W3C home > Mailing lists > Public > public-usable-authentication@w3.org > June 2006

Re: Secure Chrome and Secure MetaData

From: James A. Donald <jamesd@echeque.com>
Date: Wed, 21 Jun 2006 09:11:30 +1000
Message-ID: <449880A2.1000306@echeque.com>
To: public-usable-authentication@w3.org

 > If you're on this list and care at all about Secure
 > Chrome and Secure MetaData, and about your colleagues
 > who also care about Secure Chrome and Secure MetaData,
 > you'll refrain from discussing other topics, even if
 > you have the most brilliant insight in the world on
 > them.

I think you are guilty of premature optimization.  One
question surely is: what problem does one want to solve
using Secure Chrome and Secure MetaData?

Being engineers, our natural approach is to break the
problem down into small pieces.  We must, however, not
break this problem down into pieces that cut across the
security perimeter, at least not until a security
perimeter actually exists.

Security is as strong as its weakest link, and is
commonly attacked on the link between applications. PKI
is a fort with a wall on only one side.  Let us not
repeat the error yet again.

The browser's most severe insecurities are that one
receives email that purports to be from a web site where
one has a login relationship, and that email contains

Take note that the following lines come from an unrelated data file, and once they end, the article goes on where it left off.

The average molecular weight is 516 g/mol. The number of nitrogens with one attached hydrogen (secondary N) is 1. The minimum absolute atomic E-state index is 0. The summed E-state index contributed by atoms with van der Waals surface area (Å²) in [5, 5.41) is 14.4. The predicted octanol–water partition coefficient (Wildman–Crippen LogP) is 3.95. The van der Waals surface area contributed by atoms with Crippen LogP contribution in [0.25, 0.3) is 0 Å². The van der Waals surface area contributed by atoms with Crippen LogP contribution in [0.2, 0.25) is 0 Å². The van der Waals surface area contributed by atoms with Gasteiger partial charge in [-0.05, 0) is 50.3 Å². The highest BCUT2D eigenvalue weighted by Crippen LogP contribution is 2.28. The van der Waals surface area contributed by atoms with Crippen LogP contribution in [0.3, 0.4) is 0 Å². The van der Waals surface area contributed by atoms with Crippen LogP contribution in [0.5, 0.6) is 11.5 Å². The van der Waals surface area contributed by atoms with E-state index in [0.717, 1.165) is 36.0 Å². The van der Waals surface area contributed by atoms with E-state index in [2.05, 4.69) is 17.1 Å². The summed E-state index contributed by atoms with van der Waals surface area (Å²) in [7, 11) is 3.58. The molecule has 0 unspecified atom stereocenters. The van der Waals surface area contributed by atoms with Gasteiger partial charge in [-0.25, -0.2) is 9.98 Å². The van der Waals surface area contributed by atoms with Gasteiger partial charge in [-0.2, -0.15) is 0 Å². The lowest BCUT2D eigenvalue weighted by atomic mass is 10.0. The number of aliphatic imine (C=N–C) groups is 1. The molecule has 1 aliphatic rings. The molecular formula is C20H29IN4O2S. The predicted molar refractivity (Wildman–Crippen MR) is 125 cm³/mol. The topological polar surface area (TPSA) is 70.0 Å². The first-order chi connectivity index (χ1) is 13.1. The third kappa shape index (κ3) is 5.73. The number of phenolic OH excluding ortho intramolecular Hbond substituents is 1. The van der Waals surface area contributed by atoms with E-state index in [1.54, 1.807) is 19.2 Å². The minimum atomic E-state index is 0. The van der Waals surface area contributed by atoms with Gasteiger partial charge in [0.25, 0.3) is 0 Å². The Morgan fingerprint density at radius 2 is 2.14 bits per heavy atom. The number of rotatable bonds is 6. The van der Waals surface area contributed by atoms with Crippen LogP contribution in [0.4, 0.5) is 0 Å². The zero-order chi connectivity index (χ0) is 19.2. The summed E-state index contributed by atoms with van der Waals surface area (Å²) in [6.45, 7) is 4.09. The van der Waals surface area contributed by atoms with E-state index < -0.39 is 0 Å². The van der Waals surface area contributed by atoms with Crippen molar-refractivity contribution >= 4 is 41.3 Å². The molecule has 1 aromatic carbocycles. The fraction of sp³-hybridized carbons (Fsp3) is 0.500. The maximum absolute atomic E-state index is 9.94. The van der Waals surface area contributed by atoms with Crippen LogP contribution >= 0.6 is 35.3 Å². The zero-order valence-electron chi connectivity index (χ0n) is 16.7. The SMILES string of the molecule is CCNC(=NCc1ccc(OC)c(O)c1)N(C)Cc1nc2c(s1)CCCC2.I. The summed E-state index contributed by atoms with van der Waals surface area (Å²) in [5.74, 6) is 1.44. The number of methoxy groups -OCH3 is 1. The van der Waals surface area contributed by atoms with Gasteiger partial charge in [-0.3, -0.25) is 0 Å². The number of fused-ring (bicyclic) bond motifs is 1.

browser links that purport to be from the domain that
originated the email.

Any problem that is declared to be off topic or out of
scope, is usually the problem whereby security comes
under attack.  Thus SPF is dying in large part because
filtering was declared to be out of scope, whereupon
spammers became the earliest and most enthusiastic
adopters of SPF.  Security solutions whereby the account
holder notifying the bank is in scope, but the bank
notifying the account holder is out of scope, are likely
to fail similarly.  Security improvements in email and
the browser have to be integrated and talk to each other
- for example browser login information has to be
available to check email authenticity, or else we have
to develop some new push mechanism without the problems
of email. Verisign's proposed Secure Internet Letterhead
is an attempt to provide an integrated solution, since
to be useful the proposed letterhead must show both on
the browser and on the email client, but this proposal
is likely to fail because it amounts to an outsider who
has little relationship to either party providing trust,
and charging a fee for that trust.

To solve the network effect problem for Secure Internet
Letterhead, which is surely on topic for this list,
Phillip Hallam-Baker, a man with some influence at
Verisign, has suggested some form of integration between
SIL and DK, which, to be useful, would involve the
browser making use of DK information, so that one could
have some kind of display on both web and email that
vouched for the equivalence of the email and the web
site, without Verisign necessarily providing, and
charging for, evidence that both come from a legitimate

          James A. Donald
Received on Tuesday, 20 June 2006 23:13:08 UTC

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